by David Dellenbaugh
It’s hard to talk about windshifts without
considering the subject of “leverage.” Leverage is what you get when you sit on
the edge of a seesaw, stand at the end of a diving board, or use a trapeze wire
to hang out over the side of a boat.
In the realm of strategy and tactics, leverage is a boat’s potential to gain or
lose when the wind changes direction. It’s essentially a function of the lateral
distance between boats across a race course. The farther apart two boats are,
the more leverage they have on each other, and vice versa.
Knowing the geometry of leverage is very important for understanding how much
distance you could gain or lose as the result of even a small windshift. A good
rule of thumb is that for every 5 degree change in wind direction you will gain
or lose roughly 10% of the lateral distance between you and other boats. You’ll
gain on every boat that is farther away from the shift than you, and you’ll lose
to every boat that is closer.
For example, let’s say you are racing up the first beat and your toughest
competitor is even with you in the race, but 20 boatlengths to your right. Now
suppose the wind shifts 5 degrees to the right (in his favor). You have just
lost about 10% of 20 lengths, so you are roughly two lengths behind him.
|Lev er age n.
1. mechanical power resulting from the action of a lever;
2. increased means of accomplishing some purpose.
The Nature of Leverage
Leverage is especially important whenever the wind is shifting persistently
because this wind does not return to a median direction, so gains and losses are
more ‘permanent’ than with oscillating shifts. In addition, persistent shifts
are often larger and occur when boats are spread far apart.
|“Leverage” is the lateral separation between boats on the
race course. By lateral, we mean the amount of separation in a direction
that is roughly perpendicular to the wind. If one boat is directly upwind of
another, neither has any leverage. In this photo, however, the fleet is
pretty spread out. The boats on each side of the course have quite a bit of
separation from boats on the other side of the course.
When the wind shifts (persistently or otherwise), the amount of distance you
gain or lose is roughly proportional to two things:
1) The lateral separation between boats.
If a boat that is 20 lengths away gains 2 lengths in a windshift, a boat that is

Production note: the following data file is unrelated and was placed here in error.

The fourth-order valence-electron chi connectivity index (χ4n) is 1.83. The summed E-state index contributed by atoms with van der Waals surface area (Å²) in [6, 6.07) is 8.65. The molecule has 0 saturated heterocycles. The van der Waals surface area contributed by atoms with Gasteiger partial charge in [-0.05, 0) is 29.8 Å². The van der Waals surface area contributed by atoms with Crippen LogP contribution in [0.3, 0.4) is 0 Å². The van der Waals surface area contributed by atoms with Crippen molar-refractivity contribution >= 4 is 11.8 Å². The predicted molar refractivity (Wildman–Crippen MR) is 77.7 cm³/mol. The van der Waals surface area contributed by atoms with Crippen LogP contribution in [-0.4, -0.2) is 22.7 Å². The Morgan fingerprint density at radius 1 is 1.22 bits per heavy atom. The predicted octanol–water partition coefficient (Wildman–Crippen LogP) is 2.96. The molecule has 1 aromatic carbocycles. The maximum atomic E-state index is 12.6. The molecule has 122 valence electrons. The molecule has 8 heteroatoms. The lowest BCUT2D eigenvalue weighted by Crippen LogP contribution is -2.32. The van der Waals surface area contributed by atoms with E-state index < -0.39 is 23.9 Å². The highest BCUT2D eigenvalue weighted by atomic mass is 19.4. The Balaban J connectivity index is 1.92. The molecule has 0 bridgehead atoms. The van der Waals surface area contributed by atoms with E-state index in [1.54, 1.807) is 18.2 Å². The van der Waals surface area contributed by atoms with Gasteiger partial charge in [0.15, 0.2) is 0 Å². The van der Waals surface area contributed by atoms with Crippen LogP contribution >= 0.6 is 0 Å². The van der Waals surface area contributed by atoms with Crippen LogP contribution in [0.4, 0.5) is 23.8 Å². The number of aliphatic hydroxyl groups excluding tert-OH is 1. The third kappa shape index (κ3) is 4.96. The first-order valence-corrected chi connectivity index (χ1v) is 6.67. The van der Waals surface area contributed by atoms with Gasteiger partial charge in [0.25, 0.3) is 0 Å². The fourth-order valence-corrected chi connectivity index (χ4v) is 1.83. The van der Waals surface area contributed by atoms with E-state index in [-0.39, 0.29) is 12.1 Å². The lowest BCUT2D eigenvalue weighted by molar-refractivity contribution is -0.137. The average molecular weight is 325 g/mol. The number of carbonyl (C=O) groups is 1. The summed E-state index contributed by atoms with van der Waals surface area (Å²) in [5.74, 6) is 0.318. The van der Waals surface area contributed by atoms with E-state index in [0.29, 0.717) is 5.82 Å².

40 lengths away will gain 4 lengths in the same shift. If you have a tiny
persistent shift of just one degree (which is almost impossible to measure), a
boat that is 100 feet away will gain only about 2 feet, but a boat that is half
a mile away in the other corner of the beat will gain more than 60 feet!
2) The size of the windshift.
If one boat gains 4 boatlengths on another in a 10 degree shift, the same boat
will gain 8 lengths in a 20 degree shift.
When you combine the potential separation between boats on a long beat or run
with persistent shifts that are commonly as much as 10 degrees or 20 degrees,
it’s obvious you can gain or lose a lot by getting leverage.
The tactics of leverage
Having a lot of leverage on, or separation from, other boats is not necessarily
good or bad - it depends on a lot of factors. Perhaps the most important is the
concept of risk and reward.
While you are racing, it’s always good to ask yourself one question: Am I happy
with my position in this race? If your answer is yes, you shouldn’t take much
risk. If you answer no, then you would normally be willing to take more of a
risk to improve your position.
One way to increase your risk (more chance to gain, but also more chance to
lose) is by increasing your leverage. For example, you might split from the
boats ahead and sail toward the opposite side of the beat. Similarly, if you
want to minimize risk, you should reduce leverage and stay near the fleet.
Leverage is closely related to the idea of ‘covering.’ When you want to stay
ahead of another boat, you should cover them tightly, usually by staying
directly to windward of them. That way they don’t have any leverage on you, and
you won’t risk losing much distance if the wind shifts.
When you’re behind and you need to pass another boat, try to break their cover
by getting away from them. The farther ahead of you they are, the more
separation, or leverage, you need inorder to have a chance to gain enough to
catch them. Obviously, it’s better to get leverage (or prevent other boats from
getting leverage on you) in the direction of the next windshift.
Dave publishes the newsletter Speed & Smarts. For a subscription call:
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